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Natural light cascades into this glorious gallery through a series of circular, coloured windows in the ceiling known as oculi. Like the stained glass windows of the marble hall, these portholes also correspond to the colours of the seasons, with each hue slowly lending itself to the next.
No fewer than 128 classical portraits peer down from the ceiling. Designed by the hand of H W Lonsdale, each figure may be traced to ancient Greek, Roman and Norse mythology. Amongst the deities featured are Psyche; the lover of Cupid; Pandora, complete with box; and Brunhilde the Valkyrie – Bute being an aficionado of Wagner's operas.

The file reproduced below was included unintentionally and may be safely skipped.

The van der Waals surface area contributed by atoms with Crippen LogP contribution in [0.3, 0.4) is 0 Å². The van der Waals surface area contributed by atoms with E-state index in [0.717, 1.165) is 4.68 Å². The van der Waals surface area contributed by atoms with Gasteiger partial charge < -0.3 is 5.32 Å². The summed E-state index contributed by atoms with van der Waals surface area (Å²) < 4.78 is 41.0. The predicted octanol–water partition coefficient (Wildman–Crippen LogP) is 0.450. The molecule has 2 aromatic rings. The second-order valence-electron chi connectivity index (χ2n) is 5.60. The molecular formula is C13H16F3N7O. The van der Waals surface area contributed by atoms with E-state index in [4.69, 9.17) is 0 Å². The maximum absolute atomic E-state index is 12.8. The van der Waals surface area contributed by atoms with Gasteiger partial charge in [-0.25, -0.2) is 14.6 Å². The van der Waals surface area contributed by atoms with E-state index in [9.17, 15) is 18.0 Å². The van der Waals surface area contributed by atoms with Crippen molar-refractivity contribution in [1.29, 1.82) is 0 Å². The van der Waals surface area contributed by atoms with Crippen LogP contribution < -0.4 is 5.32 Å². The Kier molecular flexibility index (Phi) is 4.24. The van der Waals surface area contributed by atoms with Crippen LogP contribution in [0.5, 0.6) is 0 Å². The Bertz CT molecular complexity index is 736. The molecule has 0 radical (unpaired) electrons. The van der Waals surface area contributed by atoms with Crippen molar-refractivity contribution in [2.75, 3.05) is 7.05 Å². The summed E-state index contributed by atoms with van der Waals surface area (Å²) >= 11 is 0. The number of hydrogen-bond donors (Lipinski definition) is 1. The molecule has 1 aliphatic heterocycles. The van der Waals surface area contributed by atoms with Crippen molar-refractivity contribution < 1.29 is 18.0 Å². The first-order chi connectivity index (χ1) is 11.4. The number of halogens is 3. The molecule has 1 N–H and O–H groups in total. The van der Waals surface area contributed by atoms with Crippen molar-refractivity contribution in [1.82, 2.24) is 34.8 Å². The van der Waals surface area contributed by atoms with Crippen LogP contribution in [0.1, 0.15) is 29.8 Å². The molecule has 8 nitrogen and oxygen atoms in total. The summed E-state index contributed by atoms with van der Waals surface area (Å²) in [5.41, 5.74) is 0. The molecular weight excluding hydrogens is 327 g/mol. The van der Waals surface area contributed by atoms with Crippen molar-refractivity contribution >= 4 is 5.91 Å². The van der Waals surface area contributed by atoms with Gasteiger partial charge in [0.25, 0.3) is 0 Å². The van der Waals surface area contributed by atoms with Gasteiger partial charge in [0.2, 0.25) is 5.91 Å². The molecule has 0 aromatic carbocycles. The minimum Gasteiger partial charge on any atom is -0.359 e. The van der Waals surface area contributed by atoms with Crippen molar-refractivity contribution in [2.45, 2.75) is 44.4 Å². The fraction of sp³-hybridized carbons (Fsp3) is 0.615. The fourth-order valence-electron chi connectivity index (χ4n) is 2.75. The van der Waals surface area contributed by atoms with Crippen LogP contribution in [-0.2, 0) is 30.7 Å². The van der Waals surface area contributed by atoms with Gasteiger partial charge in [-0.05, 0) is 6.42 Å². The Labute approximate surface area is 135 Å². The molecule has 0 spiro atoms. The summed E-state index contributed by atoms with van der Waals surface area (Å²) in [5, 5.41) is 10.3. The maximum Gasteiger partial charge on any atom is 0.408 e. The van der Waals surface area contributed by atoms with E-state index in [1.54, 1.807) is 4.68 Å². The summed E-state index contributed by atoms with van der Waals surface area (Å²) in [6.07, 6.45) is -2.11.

The ceiling of the Gallery is painted with portraits of 128 female deities from ancient Greek, Roman and Norse mythology.
Yet the classical goddesses and renaissance architecture contrast to the neo-gothic character of Mount Stuart, even in this space. The glowing bronze railings to be found in the gallery are replicas of those to be found in the Palace Chapel in Aachen – the tomb of the Emperor Charlemagne. Combined with the clever use of mirrors which give the impression of never-ending corridors, the Gallery's ambience is quite celestial.